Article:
PLoS ONE ◽  
2021 ◽  
Vol 16 (9) ◽  
pp. e0256406
Francisco Perez-Arce ◽  
Marco Angrisani ◽  
Daniel Bennett ◽  
Jill Darling ◽  
Arie Kapteyn ◽  

Background The COVID-19 pandemic brought about large increases in mental distress. The uptake of COVID-19 vaccines is expected to significantly reduce health risks, improve economic and social outcomes, with potential benefits to mental health. Purpose To examine short-term changes in mental distress following the receipt of the first dose of the COVID-19 vaccine. Methods Participants included 8,003 adults from the address-based sampled, nationally representative Understanding America Study (UAS), surveyed at regular intervals between March 10, 2020, and March 31, 2021 who completed at least two waves of the survey. Respondents answered questions about COVID-19 vaccine status and self-reported mental distress as measured with the four-item Patient Health Questionnaire (PHQ-4). Fixed-effects regression models were used to identify the change in PHQ-4 scores and categorical indicators of mental distress resulting from the application of the first dose of the COVID-19 vaccine. Results People who were vaccinated between December 2020 and March 2021 reported decreased mental distress levels in the surveys conducted after receiving the first dose. The fixed-effects estimates show an average effect of receiving the vaccine equivalent to 4% of the standard deviation of PHQ-4 scores (p-value<0.01), a reduction in 1 percentage point (4% reduction from the baseline level) in the probability of being at least mildly depressed, and of 0.7 percentage points (15% reduction from the baseline level) in the probability of being severely depressed (p-value = 0.06). Conclusions Getting the first dose of COVID-19 resulted in significant improvements in mental health, beyond improvements already achieved since mental distress peaked in the spring of 2020.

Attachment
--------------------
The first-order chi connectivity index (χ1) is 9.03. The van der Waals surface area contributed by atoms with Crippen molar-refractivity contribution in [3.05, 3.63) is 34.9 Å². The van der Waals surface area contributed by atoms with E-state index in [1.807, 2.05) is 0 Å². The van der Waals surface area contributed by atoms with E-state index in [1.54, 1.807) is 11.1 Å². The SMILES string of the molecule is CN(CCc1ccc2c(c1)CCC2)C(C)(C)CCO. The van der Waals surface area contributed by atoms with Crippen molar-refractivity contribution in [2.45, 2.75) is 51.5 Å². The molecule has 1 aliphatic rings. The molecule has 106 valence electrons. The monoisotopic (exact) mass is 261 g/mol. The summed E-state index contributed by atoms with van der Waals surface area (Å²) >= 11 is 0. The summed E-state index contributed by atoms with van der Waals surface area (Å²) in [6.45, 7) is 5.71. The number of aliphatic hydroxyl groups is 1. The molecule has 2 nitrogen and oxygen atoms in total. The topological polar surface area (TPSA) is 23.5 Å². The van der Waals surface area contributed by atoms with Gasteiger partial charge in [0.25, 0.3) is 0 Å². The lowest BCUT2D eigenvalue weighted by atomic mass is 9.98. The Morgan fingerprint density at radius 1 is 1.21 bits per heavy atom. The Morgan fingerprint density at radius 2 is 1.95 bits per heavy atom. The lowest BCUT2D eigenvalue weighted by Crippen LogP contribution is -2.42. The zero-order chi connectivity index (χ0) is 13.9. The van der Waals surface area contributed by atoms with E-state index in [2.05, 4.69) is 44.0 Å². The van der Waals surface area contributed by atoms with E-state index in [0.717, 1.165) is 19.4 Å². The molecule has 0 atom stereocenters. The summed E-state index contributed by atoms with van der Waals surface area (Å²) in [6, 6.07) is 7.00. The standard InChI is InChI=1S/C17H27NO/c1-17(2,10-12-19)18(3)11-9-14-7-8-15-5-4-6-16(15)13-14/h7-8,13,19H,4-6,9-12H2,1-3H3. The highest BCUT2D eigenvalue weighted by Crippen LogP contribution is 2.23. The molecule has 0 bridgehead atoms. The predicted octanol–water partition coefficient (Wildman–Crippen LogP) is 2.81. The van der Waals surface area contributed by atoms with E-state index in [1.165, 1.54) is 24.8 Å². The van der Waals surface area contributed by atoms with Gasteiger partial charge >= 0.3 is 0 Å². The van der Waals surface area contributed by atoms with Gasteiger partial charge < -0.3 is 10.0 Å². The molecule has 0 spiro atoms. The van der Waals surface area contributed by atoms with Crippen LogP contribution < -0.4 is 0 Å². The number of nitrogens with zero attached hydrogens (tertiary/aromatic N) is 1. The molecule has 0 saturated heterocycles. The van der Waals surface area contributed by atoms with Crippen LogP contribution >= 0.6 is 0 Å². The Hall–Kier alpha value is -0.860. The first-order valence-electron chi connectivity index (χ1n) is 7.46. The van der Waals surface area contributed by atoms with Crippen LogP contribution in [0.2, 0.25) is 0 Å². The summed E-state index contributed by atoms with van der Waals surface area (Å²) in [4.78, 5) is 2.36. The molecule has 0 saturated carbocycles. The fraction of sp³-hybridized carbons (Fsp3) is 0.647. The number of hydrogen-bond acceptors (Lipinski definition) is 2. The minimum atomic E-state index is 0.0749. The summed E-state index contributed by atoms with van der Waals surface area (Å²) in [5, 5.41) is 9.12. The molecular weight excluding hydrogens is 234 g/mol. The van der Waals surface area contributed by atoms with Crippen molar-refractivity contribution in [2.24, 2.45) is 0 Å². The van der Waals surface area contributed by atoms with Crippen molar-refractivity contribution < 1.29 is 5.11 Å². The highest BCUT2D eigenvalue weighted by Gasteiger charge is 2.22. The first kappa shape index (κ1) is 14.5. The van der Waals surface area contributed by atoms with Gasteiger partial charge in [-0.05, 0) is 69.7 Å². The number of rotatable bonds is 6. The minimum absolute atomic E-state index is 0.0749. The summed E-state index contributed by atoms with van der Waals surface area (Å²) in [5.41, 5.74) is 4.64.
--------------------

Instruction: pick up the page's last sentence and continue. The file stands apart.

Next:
Catherine Brasier ◽  
Helena Roennfeldt ◽  
Bridget Hamilton ◽  
Andrew Martel ◽  
Nicole Hill ◽  

Ching-Wen Chang ◽  
Siu-Ming To ◽  
Wallace Chi-Ho Chan ◽  
Alex Ching-Pong Fong

Precarious political circumstances can take a mental toll on young people. Adopting a socio-ecological perspective, this study investigated the influence of stress arising from political life events, intrapersonal factors (i.e., meaning in life, resilience), interpersonal factors (i.e., social support, associational social capital), and community factors (i.e., perceived empowerment in the community, perceived opportunities for civic engagement) on the mental health of youth in Hong Kong. Furthermore, it examined the moderating effects of these factors on the relationship between stress arising from political life events and mental health. A cross-sectional quantitative survey with a stratified purposive sampling data collection method was conducted. A total of 1330 secondary school students were recruited for this study. Multiple regression analysis was performed to examine both direct and moderation effects. The results indicate that high stress arising from political life events, low meaningfulness in life, low resilience, low social support, low youth empowerment in the community, and high civic engagement in the community were related to high mental distress. None of the presumed moderators moderated the relationship between stress due to political life events and mental distress. Assessing and addressing stress due to political life events would be potentially important in mental health programs for Hong Kong adolescents in precarious political situations.

2021 ◽  
Vol 15 ◽  
Nora Guethlein ◽